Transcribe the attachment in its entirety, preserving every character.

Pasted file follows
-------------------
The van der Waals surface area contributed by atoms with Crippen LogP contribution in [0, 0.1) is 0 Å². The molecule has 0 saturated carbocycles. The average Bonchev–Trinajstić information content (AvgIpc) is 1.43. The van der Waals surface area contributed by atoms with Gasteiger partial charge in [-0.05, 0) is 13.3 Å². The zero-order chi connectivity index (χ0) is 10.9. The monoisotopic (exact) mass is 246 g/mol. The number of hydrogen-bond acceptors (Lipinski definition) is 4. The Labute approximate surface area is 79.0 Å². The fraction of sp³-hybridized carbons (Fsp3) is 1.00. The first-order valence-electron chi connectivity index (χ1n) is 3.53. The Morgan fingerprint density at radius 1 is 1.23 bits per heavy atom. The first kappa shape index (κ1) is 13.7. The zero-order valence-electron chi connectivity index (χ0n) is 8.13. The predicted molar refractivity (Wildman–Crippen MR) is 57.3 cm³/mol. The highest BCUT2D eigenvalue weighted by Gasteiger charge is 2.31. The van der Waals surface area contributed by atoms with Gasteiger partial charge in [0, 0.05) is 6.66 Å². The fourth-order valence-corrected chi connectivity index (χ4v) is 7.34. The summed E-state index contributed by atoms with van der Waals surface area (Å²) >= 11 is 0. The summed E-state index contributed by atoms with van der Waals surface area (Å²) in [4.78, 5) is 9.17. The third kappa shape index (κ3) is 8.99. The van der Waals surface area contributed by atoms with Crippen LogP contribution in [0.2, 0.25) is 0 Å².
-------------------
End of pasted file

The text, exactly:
The van der Waals surface area contributed by atoms with Crippen LogP contribution in [0, 0.1) is 0 Å². The molecule has 0 saturated carbocycles. The average Bonchev–Trinajstić information content (AvgIpc) is 1.43. The van der Waals surface area contributed by atoms with Gasteiger partial charge in [-0.05, 0) is 13.3 Å². The zero-order chi connectivity index (χ0) is 10.9. The monoisotopic (exact) mass is 246 g/mol. The number of hydrogen-bond acceptors (Lipinski definition) is 4. The Labute approximate surface area is 79.0 Å². The fraction of sp³-hybridized carbons (Fsp3) is 1.00. The first-order valence-electron chi connectivity index (χ1n) is 3.53. The Morgan fingerprint density at radius 1 is 1.23 bits per heavy atom. The first kappa shape index (κ1) is 13.7. The zero-order valence-electron chi connectivity index (χ0n) is 8.13. The predicted molar refractivity (Wildman–Crippen MR) is 57.3 cm³/mol. The highest BCUT2D eigenvalue weighted by Gasteiger charge is 2.31. The van der Waals surface area contributed by atoms with Gasteiger partial charge in [0, 0.05) is 6.66 Å². The fourth-order valence-corrected chi connectivity index (χ4v) is 7.34. The summed E-state index contributed by atoms with van der Waals surface area (Å²) >= 11 is 0. The summed E-state index contributed by atoms with van der Waals surface area (Å²) in [4.78, 5) is 9.17. The third kappa shape index (κ3) is 8.99. The van der Waals surface area contributed by atoms with Crippen LogP contribution in [0.2, 0.25) is 0 Å².